When the Endless Entertainment team was watching the 2012 London Olympics opening ceremonies- we were drooling over the event planning and production elements which went into the spectacle. We started to think- how can we implement what they are doing at OUR events? So to find out how they made it happen, we went all the way to London to find out… okay, just kidding. We did however find a ton of information on how they pulled it all together. Keep reading to get the full, behind-the-scene scoop on the LED video screen at the 2012 opening & closing ceremonies.
It was a magical moment at the Olympic Games opening & closing ceremonies. The audience seemed to disappear – only to be replaced by a giant video screen engulfing the whole arena.
Today, the secret behind the effect has finally been revealed, and it was all down to 70,500 small ‘paddles’, each containing just nine high powered lights. The tablets were attached to seats inside the stadium to form what the organisers described as a ‘human powered’ screen. Each contained lights that could be programmed to display any colour – allowing organisers to create amazing video images as if each were a pixel in a TV screen. During the ceremony, the global television audience watched as it displayed everything from a giant Union Flag to undulating ‘waves’.
The firm behind the images that were displayed, Crystal CG, created a range of graphics including a computer generated image of the birth of the internet. Crystal CG said this was the first time the Pixel Tablets have been used on such a large scale. ’The audience literally became part of the action,’ said Will Case, creative director at Crystal. ’No longer limited by large flat screens, we were presented with the challenge of creating animations to bring the stage and the spectators together.
‘The live audience and those watching at home were drawn into the action. ‘We are witnessing the death of the traditional video screen – this will transform the way event content is presented in future, becoming a more immersive experience.’
Mr Case also confirmed the system will be used during the closing ceremony, and hinted that once again music will play a starring role, saying ‘the whole place is going to rock!’
Tait Technologies, which made the paddles, said the system required 370km of cabling. The cables were installed by a local crew of ten people in just five weeks. The total system installation took just ten weeks with five technicians and six local crew members. Because of the nature of its use over the eight week period of the Olympics, the system was installed as a permanent installation, and is expected to be used in the closing ceremony as well. ’The assembly of dispersed LED pixels to form very large video images has been with us for some time,’ said Frederic Opsomer, CEO of Tait Technologies, who drove the development of the new pixel device. ’But never before has it been done on such a scale, and with such organic animation.’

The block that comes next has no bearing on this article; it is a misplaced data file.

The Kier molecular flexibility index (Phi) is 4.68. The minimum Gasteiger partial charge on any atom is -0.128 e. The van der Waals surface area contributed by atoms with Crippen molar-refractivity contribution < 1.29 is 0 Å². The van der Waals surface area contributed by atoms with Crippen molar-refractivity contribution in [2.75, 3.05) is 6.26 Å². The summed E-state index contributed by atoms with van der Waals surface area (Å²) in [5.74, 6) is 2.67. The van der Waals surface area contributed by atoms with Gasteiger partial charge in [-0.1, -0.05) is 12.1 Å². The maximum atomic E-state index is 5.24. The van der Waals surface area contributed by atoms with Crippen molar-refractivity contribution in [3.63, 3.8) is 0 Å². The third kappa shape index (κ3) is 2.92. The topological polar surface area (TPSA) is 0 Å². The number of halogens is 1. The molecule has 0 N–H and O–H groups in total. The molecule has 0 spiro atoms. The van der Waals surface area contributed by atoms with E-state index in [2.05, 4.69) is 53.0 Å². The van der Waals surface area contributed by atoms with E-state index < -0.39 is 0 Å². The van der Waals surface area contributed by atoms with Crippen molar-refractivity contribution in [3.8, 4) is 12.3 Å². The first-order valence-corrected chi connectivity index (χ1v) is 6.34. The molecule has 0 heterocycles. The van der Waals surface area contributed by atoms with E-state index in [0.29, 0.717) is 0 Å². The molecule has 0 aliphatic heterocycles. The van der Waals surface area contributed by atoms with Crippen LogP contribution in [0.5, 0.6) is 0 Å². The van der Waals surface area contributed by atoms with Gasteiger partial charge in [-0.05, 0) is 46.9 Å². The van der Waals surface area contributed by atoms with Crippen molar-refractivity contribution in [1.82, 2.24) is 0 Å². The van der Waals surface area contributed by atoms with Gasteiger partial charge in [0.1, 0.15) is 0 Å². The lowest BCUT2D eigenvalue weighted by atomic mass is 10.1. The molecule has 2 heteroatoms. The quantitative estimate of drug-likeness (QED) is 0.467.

Tait also said the following on their website about the project:
By producing over 70,500 pixel tablets for the entire stadium seating grid, video emerged from its two dimensional world to become three dimensional, and the audience were integrated into the show in one of the world’s largest video screens. Each hand held video tablet contained nine LED pixels, all of which could be individually programed and viewed at angles of 180 degrees horizontally and vertically. Tablets are IP65 rated as well as being CE compliant. Tablets were installed systematically, with all tablets attached to a recyclable plastic holder and cabling connected to a control rack in each section. The structure runs on the Barco FLX system and large scale pixel mapping was carried out by Immersive/Avolites. Landscape video opens unlimited opportunities for the use of this type of large scale LED technology in stadium video displays and architectural environments. Content for the pixel tablet opening & closing ceremony was provided by Crystal CG International.
It’s okay if you had no idea what that just said, that’s what Endless Entertainment is here for.
A team of 50 designers from Crystal London delivered the content on the screen in 14 weeks. The first tests were performed in the Olympic Stadium on 10th July and a final test run was done at the dress rehearsals the week prior. Over 70 minutes of animations were all custom-designed for the concave, bowl shape of the 360˚ screen, and the company claims that requests for additional content were landing in the creative team’s inboxes up to the last minute.